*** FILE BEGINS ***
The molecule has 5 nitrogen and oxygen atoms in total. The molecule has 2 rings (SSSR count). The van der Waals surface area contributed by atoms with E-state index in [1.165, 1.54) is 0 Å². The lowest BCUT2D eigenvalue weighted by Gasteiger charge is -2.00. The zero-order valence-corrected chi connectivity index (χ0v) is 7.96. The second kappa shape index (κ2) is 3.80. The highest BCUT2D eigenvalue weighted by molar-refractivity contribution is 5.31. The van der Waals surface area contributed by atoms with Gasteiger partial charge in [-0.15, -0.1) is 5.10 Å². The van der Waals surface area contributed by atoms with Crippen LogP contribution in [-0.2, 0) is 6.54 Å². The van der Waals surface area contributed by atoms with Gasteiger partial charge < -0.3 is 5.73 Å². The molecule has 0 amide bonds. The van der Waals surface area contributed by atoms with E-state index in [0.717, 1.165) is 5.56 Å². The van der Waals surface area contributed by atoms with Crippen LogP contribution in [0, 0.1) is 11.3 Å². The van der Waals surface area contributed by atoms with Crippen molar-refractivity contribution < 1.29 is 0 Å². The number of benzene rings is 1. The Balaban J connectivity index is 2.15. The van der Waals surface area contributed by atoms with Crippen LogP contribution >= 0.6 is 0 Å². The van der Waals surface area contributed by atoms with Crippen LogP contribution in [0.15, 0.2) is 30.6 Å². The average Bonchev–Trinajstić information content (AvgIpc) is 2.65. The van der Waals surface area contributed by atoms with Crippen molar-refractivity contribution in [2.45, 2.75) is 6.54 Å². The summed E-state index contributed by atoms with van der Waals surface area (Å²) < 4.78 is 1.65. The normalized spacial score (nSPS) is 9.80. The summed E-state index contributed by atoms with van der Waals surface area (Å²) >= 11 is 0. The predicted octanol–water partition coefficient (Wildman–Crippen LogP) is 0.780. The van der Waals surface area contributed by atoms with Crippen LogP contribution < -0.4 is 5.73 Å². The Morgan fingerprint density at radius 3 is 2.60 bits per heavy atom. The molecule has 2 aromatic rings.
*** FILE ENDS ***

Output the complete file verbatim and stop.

The molecule has 5 nitrogen and oxygen atoms in total. The molecule has 2 rings (SSSR count). The van der Waals surface area contributed by atoms with E-state index in [1.165, 1.54) is 0 Å². The lowest BCUT2D eigenvalue weighted by Gasteiger charge is -2.00. The zero-order valence-corrected chi connectivity index (χ0v) is 7.96. The second kappa shape index (κ2) is 3.80. The highest BCUT2D eigenvalue weighted by molar-refractivity contribution is 5.31. The van der Waals surface area contributed by atoms with Gasteiger partial charge in [-0.15, -0.1) is 5.10 Å². The van der Waals surface area contributed by atoms with Crippen LogP contribution in [-0.2, 0) is 6.54 Å². The van der Waals surface area contributed by atoms with Gasteiger partial charge < -0.3 is 5.73 Å². The molecule has 0 amide bonds. The van der Waals surface area contributed by atoms with E-state index in [0.717, 1.165) is 5.56 Å². The van der Waals surface area contributed by atoms with Crippen LogP contribution in [0, 0.1) is 11.3 Å². The van der Waals surface area contributed by atoms with Crippen molar-refractivity contribution < 1.29 is 0 Å². The number of benzene rings is 1. The Balaban J connectivity index is 2.15. The van der Waals surface area contributed by atoms with Crippen LogP contribution >= 0.6 is 0 Å². The van der Waals surface area contributed by atoms with Crippen LogP contribution in [0.15, 0.2) is 30.6 Å². The average Bonchev–Trinajstić information content (AvgIpc) is 2.65. The van der Waals surface area contributed by atoms with Crippen molar-refractivity contribution in [2.45, 2.75) is 6.54 Å². The summed E-state index contributed by atoms with van der Waals surface area (Å²) < 4.78 is 1.65. The normalized spacial score (nSPS) is 9.80. The summed E-state index contributed by atoms with van der Waals surface area (Å²) >= 11 is 0. The predicted octanol–water partition coefficient (Wildman–Crippen LogP) is 0.780. The van der Waals surface area contributed by atoms with Crippen LogP contribution < -0.4 is 5.73 Å². The Morgan fingerprint density at radius 3 is 2.60 bits per heavy atom. The molecule has 2 aromatic rings.